How to Buy Beachfront Property

How to Buy Beachfront Property

beachfront property

Beachfront property purchases can be a tricky investment. Homeowners spend relatively little time in their beach homes, but a substantial portion of their paychecks on them. Because there’s so much uncertainty, ranging from market conditions to eroding beachfront, here are eight tips to think about when investing in that waterfront villa.

1.) Changing Shorelines

Your mortgage is likely to last twenty-five or thirty years; shouldn’t your beach house? Beaches are victim to erosion and hurricanes. Spend some time researching information on the history of the area to make sure your second home will remain on the good side of the shoreline.

2.) Hurricane And Flood Liability

Flood and hurricane insurance is often sold separately from general homeowner’s insurance. If, as was often the case following hurricanes such as Katrina, insurance brokers can’t determine if your home was destroyed by wind or water, and you lack one of those insurance policies, it’s likely you won’t be reimbursed. If you’re a condo buyer, make sure to find out whether or not your condo fees cover wind and flood damage.

3.) Where is the Market Heading?

In situations where the local market is down by double digits, you can afford to wait for it to bottom out. In this case, it might be worth renting a beach house for a year or two to avoid a negative-equity situation.

4.) Renting Your Property

It’s unlikely that you’ll spend more than one or two months a year in your beach home. Understanding the state of the local rental market is key to how much of a drag your beach home will be on your finances. If you’re looking at buying in a beach community dominated by overbuilding or foreclosure, as with many of the sub-markets in South Florida, there is sometimes a glut of unsold homes which are being rented, and rental yields are down as a result. Not being able to rent your home ups the overall cost of the investment.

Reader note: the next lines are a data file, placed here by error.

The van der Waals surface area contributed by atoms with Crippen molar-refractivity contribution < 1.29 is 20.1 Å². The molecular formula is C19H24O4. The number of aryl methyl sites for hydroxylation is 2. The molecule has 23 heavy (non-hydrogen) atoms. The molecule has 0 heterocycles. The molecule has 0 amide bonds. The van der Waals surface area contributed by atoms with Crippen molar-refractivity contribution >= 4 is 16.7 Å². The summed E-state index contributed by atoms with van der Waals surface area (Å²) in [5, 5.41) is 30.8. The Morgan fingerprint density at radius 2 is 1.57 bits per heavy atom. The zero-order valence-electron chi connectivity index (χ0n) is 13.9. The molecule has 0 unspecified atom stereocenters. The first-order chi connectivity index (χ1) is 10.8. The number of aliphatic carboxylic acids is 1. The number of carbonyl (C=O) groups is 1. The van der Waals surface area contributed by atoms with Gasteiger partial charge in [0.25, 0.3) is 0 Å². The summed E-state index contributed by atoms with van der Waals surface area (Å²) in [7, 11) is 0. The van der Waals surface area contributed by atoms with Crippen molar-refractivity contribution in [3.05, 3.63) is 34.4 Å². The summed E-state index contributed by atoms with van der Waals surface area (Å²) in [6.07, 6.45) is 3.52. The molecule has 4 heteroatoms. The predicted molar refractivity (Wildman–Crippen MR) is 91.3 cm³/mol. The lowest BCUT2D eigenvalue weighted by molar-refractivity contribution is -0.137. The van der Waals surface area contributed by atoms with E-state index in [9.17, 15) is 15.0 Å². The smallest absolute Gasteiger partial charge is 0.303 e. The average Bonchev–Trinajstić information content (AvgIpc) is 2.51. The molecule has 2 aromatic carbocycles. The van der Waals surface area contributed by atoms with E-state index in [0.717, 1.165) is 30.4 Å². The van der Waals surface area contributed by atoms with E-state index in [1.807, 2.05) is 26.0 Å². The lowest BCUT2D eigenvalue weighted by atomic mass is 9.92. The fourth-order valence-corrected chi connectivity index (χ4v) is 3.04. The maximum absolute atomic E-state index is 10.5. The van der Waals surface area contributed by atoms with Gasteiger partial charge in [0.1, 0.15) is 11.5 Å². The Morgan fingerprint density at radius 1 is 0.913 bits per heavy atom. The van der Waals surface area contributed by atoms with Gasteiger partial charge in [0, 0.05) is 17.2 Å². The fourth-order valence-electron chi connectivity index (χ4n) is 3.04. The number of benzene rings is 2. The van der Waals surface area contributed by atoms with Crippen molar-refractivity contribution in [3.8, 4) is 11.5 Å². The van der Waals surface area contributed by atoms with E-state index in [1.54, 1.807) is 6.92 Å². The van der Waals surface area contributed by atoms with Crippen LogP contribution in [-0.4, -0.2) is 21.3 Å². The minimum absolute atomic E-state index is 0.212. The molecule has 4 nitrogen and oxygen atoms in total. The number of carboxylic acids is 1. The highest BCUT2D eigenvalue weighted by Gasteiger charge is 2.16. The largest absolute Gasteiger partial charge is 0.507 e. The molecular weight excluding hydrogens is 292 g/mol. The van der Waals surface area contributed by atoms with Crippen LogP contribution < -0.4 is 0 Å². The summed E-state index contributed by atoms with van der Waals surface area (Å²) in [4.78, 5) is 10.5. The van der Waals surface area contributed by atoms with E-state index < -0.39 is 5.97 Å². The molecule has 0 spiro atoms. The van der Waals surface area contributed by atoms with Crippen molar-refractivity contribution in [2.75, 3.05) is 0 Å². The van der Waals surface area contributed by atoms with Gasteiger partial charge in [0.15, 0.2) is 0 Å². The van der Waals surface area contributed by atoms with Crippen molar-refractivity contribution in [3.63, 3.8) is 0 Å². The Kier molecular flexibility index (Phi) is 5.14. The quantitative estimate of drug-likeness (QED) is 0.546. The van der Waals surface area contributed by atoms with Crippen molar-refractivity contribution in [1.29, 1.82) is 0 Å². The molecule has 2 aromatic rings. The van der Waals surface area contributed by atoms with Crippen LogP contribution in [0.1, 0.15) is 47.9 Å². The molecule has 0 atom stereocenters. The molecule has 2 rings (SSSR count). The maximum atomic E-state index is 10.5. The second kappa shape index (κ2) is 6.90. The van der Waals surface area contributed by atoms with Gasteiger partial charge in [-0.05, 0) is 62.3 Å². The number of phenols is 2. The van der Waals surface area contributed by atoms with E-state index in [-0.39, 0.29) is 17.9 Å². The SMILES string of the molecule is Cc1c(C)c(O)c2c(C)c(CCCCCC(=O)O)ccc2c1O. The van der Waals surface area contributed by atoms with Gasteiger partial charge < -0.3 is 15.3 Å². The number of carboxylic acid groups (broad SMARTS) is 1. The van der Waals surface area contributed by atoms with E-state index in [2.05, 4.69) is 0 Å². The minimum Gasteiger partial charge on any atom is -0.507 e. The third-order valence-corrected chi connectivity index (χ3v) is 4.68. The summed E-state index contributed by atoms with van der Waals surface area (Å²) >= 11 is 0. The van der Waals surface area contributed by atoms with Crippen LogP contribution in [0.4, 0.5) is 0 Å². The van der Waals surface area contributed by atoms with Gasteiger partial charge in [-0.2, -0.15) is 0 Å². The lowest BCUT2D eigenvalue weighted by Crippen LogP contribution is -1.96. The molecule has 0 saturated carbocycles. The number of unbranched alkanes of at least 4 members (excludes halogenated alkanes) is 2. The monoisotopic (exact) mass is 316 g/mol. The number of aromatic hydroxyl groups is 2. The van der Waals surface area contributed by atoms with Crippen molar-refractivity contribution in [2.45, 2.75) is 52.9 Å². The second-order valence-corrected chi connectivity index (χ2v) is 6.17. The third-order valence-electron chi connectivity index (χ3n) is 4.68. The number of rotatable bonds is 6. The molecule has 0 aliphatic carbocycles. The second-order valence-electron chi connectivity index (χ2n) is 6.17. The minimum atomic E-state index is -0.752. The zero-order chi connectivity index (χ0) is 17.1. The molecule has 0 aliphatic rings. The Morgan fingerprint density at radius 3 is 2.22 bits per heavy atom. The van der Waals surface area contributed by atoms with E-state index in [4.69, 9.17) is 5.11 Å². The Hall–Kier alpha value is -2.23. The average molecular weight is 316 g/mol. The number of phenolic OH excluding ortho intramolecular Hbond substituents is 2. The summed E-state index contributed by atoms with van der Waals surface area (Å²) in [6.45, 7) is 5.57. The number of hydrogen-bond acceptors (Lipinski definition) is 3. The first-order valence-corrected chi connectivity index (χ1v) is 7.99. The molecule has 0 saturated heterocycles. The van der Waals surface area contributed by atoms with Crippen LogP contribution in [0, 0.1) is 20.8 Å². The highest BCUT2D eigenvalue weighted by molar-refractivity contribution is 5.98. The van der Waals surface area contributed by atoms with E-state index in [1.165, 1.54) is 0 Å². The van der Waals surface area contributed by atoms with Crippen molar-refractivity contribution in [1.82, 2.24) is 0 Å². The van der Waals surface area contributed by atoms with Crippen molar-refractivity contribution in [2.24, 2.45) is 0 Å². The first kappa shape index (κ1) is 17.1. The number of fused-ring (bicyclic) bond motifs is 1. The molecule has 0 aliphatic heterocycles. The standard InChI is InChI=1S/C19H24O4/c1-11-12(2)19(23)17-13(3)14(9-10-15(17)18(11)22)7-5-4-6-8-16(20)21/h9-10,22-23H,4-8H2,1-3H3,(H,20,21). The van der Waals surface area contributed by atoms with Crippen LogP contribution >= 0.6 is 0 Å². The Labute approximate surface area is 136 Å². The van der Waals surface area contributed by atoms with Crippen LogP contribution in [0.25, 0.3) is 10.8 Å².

5.) Beachfront Deals

Almost every beach community has investors, speculators and regular buyers who have lost money on their beachfront property. If you’re looking for a deal on a home (or want to get an idea on how low your low-ball offer can go) make sure to check the title and loan status of the home in question through the county assessor’s office. Keep in mind that most sellers are unlikely to accept an offer too far below what they paid originally, unless they are in extreme distress.

6.) Foreign Property

It’s never a good idea to buy into the next speculative bubble, but if you’re looking for a hot sales market, consider areas like Mexico, where there are areas like Los Cabos, which are undergoing real-estate booms. These properties will often give you a lot more space, closer access to beachfront and more amenities than what you can buy in established U.S. markets.

7.) Fringe Markets

A phenomenon seen during the boom in the urban market, but also in beach markets, was the rush to fringe markets with the idea that they were up-and-coming. Since the market has turned in both places, those fringe areas have depreciated quickly. We’re currently in a market where there are very few up-and-coming neighborhoods or beach communities in terms of appreciation, so you should be wary of any broker who promises you as much.

8.) Right on the Beach is Best

If you are looking for the best price appreciation, homes located right on the beach are much more likely to hold their value than cheaper alternatives in the same town or community that are a short distance from the beach. There’s a much more limited quantity of actual beachfront property than there is of homes that are in adjacent areas.

portions of this article originally appeared at